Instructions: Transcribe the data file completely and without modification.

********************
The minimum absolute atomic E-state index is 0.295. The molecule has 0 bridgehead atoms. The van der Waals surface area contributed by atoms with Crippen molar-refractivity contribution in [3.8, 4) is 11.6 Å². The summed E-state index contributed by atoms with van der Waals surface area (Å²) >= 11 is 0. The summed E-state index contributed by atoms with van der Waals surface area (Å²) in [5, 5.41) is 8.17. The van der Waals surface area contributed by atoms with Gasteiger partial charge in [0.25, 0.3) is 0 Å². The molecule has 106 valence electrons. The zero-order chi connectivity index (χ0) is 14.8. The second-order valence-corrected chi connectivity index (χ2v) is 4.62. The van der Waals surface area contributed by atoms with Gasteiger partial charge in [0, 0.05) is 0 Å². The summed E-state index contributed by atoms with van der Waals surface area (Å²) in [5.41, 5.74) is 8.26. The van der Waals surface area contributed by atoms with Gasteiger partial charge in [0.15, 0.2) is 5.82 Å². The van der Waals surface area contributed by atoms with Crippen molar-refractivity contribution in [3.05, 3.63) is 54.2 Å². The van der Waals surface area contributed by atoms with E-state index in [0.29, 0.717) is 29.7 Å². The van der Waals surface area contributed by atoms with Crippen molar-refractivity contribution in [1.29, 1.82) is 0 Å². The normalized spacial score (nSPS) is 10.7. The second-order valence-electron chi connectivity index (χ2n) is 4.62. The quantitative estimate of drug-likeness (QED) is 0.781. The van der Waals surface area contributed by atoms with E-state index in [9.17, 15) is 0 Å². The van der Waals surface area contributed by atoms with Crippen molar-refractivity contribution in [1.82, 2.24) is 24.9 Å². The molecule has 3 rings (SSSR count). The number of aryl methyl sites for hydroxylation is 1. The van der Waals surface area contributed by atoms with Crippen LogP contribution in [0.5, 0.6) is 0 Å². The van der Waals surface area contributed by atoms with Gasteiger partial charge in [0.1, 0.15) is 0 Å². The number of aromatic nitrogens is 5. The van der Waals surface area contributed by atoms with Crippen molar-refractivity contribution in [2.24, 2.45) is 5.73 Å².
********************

The minimum absolute atomic E-state index is 0.295. The molecule has 0 bridgehead atoms. The van der Waals surface area contributed by atoms with Crippen molar-refractivity contribution in [3.8, 4) is 11.6 Å². The summed E-state index contributed by atoms with van der Waals surface area (Å²) >= 11 is 0. The summed E-state index contributed by atoms with van der Waals surface area (Å²) in [5, 5.41) is 8.17. The van der Waals surface area contributed by atoms with Gasteiger partial charge in [0.25, 0.3) is 0 Å². The molecule has 106 valence electrons. The zero-order chi connectivity index (χ0) is 14.8. The second-order valence-corrected chi connectivity index (χ2v) is 4.62. The van der Waals surface area contributed by atoms with Gasteiger partial charge in [0, 0.05) is 0 Å². The summed E-state index contributed by atoms with van der Waals surface area (Å²) in [5.41, 5.74) is 8.26. The van der Waals surface area contributed by atoms with Gasteiger partial charge in [0.15, 0.2) is 5.82 Å². The van der Waals surface area contributed by atoms with Crippen molar-refractivity contribution in [3.05, 3.63) is 54.2 Å². The van der Waals surface area contributed by atoms with E-state index in [0.29, 0.717) is 29.7 Å². The van der Waals surface area contributed by atoms with Crippen molar-refractivity contribution in [1.29, 1.82) is 0 Å². The normalized spacial score (nSPS) is 10.7. The second-order valence-electron chi connectivity index (χ2n) is 4.62. The quantitative estimate of drug-likeness (QED) is 0.781. The van der Waals surface area contributed by atoms with E-state index in [9.17, 15) is 0 Å². The van der Waals surface area contributed by atoms with Crippen molar-refractivity contribution in [1.82, 2.24) is 24.9 Å². The molecule has 3 rings (SSSR count). The number of aryl methyl sites for hydroxylation is 1. The van der Waals surface area contributed by atoms with Crippen LogP contribution in [0.5, 0.6) is 0 Å². The van der Waals surface area contributed by atoms with Gasteiger partial charge in [0.1, 0.15) is 0 Å². The number of aromatic nitrogens is 5. The van der Waals surface area contributed by atoms with Crippen molar-refractivity contribution in [2.24, 2.45) is 5.73 Å².